Rick Practicing is mountain bike skills

BetterRide camper Rick (who has been mountain biking since the early 1990’s) practicing his cornering skills! Look at that outside elbow, up and out where it should be.

Here is Rick on trail after learning and doing drills on pavement. Almost there just needs to lead with that outside elbow like he did on the pavement.

Here is Rick on trail after learning and doing drills on pavement. Not a “scary” trail but he isn’t as sharp as in the parking lot. He needs to look a little further ahead and lead with that outside elbow like he did on the pavement.

 

Fear is stored in your “Lizard Brian” or “Reptilian Brian”, part of your brain stem where instincts and action occur WITHOUT thought. Have you ever noticed that sometimes, despite knowing that you are supposed to do something (like look ahead) you don’t do it on trail? Have you ever driven home and upon getting home said to yourself, “how the heck did I get home?” That is because knowledge and your “thinking brain” don’t help you do, doing comes from the same Lizard brain where fear is stored, and doing is similar to being on autopilot, your body just does what the autopilot makes it do.

This creates a problem as your conscious, thinking brain wants one thing (to float over that rock) while your Lizard brain wants something else, usually to protect you (get off your bike and walk over the rock). As you probably already know, when it comes to riding your mountain bike the lizard brain always wins! (On a side note this often why you might know exactly how to do something yet still can’t do it.)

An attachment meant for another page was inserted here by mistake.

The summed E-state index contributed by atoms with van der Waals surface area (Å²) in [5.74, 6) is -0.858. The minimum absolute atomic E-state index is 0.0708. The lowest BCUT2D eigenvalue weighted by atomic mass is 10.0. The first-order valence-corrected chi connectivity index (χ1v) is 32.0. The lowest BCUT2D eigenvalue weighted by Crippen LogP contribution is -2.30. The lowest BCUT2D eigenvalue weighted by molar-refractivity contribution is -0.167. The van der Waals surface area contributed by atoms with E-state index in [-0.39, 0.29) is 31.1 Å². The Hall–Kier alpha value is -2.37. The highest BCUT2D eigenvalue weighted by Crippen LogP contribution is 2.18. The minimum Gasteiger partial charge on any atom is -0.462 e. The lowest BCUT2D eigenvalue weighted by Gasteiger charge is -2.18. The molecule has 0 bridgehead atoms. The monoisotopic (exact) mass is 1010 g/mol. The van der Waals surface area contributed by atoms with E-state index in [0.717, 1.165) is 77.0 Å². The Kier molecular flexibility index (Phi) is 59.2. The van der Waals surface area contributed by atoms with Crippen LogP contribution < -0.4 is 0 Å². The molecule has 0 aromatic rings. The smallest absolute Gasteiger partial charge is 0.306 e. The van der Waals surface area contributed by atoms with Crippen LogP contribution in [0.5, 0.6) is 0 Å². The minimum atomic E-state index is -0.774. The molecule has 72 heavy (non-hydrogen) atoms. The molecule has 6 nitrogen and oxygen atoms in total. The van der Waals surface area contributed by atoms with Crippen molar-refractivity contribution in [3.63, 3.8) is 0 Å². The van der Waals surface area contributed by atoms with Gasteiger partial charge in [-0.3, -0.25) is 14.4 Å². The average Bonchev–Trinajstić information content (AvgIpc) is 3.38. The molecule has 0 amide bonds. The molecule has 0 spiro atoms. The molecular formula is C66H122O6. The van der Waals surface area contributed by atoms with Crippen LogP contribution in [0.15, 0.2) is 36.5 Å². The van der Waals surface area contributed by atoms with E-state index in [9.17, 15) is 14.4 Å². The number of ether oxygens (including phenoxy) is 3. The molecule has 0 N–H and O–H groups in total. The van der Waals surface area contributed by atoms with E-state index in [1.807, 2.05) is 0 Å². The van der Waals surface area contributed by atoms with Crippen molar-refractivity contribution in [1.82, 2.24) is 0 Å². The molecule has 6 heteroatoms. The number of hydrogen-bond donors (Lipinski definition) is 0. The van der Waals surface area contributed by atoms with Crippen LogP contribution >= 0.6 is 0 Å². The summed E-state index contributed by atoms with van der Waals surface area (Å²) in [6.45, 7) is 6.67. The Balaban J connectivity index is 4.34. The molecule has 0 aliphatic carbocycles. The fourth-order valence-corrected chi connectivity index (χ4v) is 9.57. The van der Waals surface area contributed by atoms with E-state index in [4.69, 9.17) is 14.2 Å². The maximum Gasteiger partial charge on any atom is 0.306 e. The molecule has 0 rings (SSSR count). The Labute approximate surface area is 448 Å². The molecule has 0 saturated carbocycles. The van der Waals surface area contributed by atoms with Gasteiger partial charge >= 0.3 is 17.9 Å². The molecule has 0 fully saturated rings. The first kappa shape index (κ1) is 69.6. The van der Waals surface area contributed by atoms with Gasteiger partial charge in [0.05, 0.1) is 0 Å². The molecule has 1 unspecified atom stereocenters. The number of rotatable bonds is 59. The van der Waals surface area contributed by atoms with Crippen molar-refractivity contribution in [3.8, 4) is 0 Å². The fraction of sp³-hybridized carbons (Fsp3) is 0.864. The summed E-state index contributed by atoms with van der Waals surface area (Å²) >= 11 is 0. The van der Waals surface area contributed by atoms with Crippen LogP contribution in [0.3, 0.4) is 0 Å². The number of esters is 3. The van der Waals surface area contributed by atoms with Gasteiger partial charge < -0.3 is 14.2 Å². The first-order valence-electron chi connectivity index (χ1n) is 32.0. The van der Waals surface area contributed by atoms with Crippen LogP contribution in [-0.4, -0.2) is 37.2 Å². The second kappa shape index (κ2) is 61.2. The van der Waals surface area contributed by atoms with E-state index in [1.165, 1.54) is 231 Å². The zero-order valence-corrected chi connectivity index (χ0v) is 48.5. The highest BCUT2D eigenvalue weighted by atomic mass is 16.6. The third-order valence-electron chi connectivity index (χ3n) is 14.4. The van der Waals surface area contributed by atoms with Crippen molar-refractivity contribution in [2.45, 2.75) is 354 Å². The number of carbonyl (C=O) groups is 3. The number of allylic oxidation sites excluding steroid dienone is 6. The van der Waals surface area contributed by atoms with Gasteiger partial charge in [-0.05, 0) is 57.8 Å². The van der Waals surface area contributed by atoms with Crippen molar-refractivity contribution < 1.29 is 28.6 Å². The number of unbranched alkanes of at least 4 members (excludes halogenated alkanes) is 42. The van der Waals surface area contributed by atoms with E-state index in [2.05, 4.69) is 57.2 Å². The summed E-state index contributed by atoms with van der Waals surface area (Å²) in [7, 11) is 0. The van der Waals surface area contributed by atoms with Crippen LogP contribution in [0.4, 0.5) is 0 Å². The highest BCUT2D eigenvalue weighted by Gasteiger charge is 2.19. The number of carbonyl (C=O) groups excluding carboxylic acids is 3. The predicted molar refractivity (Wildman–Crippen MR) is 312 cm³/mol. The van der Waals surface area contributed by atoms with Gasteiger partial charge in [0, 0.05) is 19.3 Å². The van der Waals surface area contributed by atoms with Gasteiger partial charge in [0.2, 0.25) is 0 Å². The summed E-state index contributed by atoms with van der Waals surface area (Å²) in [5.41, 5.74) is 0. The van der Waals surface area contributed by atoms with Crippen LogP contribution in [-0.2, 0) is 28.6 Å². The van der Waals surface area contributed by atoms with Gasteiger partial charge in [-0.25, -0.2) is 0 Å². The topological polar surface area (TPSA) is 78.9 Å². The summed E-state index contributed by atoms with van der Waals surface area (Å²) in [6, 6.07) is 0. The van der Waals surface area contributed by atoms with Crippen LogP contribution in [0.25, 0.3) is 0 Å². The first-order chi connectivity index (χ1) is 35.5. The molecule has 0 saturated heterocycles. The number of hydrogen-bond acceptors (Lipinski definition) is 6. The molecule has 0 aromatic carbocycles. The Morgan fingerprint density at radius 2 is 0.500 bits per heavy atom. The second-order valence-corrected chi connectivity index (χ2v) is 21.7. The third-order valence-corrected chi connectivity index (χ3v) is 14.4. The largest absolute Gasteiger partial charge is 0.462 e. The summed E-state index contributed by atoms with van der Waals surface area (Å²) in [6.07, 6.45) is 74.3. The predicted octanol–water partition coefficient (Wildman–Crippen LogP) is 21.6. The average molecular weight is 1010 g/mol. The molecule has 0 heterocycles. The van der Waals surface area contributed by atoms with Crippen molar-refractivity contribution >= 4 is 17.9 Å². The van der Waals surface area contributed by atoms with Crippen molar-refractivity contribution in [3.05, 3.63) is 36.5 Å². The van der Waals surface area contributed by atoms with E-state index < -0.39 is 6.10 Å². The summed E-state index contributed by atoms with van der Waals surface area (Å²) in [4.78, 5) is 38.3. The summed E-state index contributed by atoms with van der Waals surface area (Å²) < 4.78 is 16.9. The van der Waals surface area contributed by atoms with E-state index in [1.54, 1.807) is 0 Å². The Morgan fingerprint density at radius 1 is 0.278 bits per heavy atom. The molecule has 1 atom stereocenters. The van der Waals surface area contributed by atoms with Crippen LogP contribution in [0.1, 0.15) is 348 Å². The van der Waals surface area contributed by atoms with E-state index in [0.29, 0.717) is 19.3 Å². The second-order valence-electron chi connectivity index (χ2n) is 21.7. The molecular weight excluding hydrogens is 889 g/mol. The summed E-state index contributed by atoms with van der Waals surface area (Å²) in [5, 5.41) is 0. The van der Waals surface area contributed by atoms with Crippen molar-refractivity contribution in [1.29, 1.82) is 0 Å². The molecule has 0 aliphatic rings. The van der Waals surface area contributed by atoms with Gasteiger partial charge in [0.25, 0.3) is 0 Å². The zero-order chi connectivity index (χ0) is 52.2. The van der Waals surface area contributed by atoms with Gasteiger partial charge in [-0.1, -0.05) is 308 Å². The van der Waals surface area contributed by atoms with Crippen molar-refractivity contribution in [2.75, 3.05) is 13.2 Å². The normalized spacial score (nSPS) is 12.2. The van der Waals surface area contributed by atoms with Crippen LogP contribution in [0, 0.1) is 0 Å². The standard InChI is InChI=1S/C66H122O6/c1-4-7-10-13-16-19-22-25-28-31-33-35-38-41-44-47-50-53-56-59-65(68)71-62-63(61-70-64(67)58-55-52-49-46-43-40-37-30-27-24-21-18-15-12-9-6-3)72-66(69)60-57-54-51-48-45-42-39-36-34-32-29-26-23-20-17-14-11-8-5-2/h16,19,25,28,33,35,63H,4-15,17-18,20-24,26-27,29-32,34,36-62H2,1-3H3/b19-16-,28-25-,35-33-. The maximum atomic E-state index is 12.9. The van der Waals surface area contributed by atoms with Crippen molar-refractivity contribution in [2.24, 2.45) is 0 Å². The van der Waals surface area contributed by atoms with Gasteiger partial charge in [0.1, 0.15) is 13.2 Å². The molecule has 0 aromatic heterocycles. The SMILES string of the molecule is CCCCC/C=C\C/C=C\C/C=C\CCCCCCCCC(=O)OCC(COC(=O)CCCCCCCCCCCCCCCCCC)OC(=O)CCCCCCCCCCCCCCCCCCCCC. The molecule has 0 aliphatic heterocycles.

How do we get our Lizard Brain/autopilot and conscious thinking brain to work together? Drills! The whole goal of drills is to ingrain a habit or movement pattern. By ingrain, I mean make that habit so dominant that no matter how tough that trail is your body does the correct technique without any thought (hence the autopilot analogy). There is an old saying that is so true, “Amateurs practice until they get it right, pros practice until they can’t get it wrong!” (which means pros never stop practicing!)

Once we understand the correct technique and do drills to ingrain that technique we need to upgrade our self-image as a mountain biker. Let’s say there is tough rock section that has troubled you for years, you have never made it (and probably think something like, “darn, here comes that rock that always messes me up” as you approach it (like the wall in my video above, how to video tutorial coming soon!). Then you take a BetterRide camp and learn the correct combination of skills to get over that rock and wham, you do it! This is when you need to stop, get off your bike, look at that rock and update your self-image. “Wow, that rock used to mess me up every ride, now it is easy, I simply look to victory, manual, shift my weight and off I go (what I did in the video)! That rock is so easy now, watch, I’ll do it again.” Then do it again and really cement the idea that that rock is now easy and you have the skill to do it consistently.

Skill has a huge impact on fear. Cam Zink probably has a lot less fear of the most challenging trail you have ever ridden. Not because he is crazy (he is quite calculating actually) but because his skill at riding steep, challenging line is near/at the top of the sport. More skill (combined with belief in that skill) equals less fear in any given situation.